Still, the dramatic change in Egypt’s political and economic climate – and consequently, in the social welfare – occurred when President Nasser nationalised the Suez Canal in 1956. The subsequent Tripartite Aggression of Britain, France and Israel against Egypt, allowed the regime to further nationalise many domestic and foreign companies in the country. The confiscation of these assets paved the way for the government to assert itself as the sole economic hegemony. With Nasser launching his industrialisation revolution, the social welfare needed to expand to support this enterprise.

To win Egypt’s workers, the regime provided social and economic security along with symbolic representation to the labour movement in exchange for controlling it (Ibid, 73). The organised labour was not an independent actor, then, but a pro-government subject. Additionally, the introduction of ‘Arab Socialism’ by Nasser allowed the government to legitimise its rule through generous welfare provision. All these developments resulted in a flourishing welfare system that consisted of industrialisation programmes and residualist programmes (Kawamura, 2016: 88).

The residualist programmes, such as free health care, were intended to target the vulnerable strata, and had no direct connection to the industrialisation efforts. Contrarily, the industrialisation programmes were deigned to advance Nasser’s modernisation plans. An instance is the social insurance programme which consisted of five schemes: work injury, old-age, disability and death, unemployment and health insurance (Ibid, 89). This programme benefited mainly urban workers especially those working for the government and state-owned firms.

The majority of private sector employees, however, were not covered by the Programme because their employers did not take part in the scheme in order to reduce their costs (Loewe, 2000: 14). This trend will continue in the future due to the failure of the National Social Insurance Organisation – the responsible governmental body for the programme – to effectively oversee private employers (Ibid, 15).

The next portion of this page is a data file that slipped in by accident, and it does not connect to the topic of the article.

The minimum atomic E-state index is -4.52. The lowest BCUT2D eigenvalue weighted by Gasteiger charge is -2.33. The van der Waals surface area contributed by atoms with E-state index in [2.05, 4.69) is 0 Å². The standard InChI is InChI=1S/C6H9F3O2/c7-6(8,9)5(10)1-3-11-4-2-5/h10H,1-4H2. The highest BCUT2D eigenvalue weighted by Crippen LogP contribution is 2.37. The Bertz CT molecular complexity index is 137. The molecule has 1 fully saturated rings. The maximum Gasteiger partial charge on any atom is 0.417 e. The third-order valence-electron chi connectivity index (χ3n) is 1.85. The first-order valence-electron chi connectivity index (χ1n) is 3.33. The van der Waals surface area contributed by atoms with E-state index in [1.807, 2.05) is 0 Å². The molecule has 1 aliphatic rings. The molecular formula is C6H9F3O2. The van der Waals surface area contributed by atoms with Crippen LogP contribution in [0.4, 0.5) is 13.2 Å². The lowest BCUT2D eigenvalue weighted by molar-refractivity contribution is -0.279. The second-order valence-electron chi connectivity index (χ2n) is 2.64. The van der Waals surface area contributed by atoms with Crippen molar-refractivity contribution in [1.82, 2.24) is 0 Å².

Under the Nasser regime, social welfare programmes, such as unemployment insurance, was not only determined by economic fluctuations but also political circumstances. This was evident when the workers in the Suez Canal zone lost their jobs after the 1967 war due to their dislocation to the inner cities. Those workers received unemployment compensations that were quite large due to the fact that they were better paid than the majority of other public-sector employees (Garrison, 1976: 231).

In conclusion of the Nasser era, it might be worth mentioning that however the social insurance programme benefited Egyptian workers, it served also as a mechanism of channelling contributions from workers and private firms to the government. Since this programme was a contributory scheme, the government collected these revenues and invested them in long-term industrial projects. According to Hansen and Marzouk (1965: 217-219), the return on investment of the surplus from the social insurance programme reached, in 1961-1962, a peak of 4.7 million Egyptian pounds.

Social welfare under the Sadat and Mubarak regimes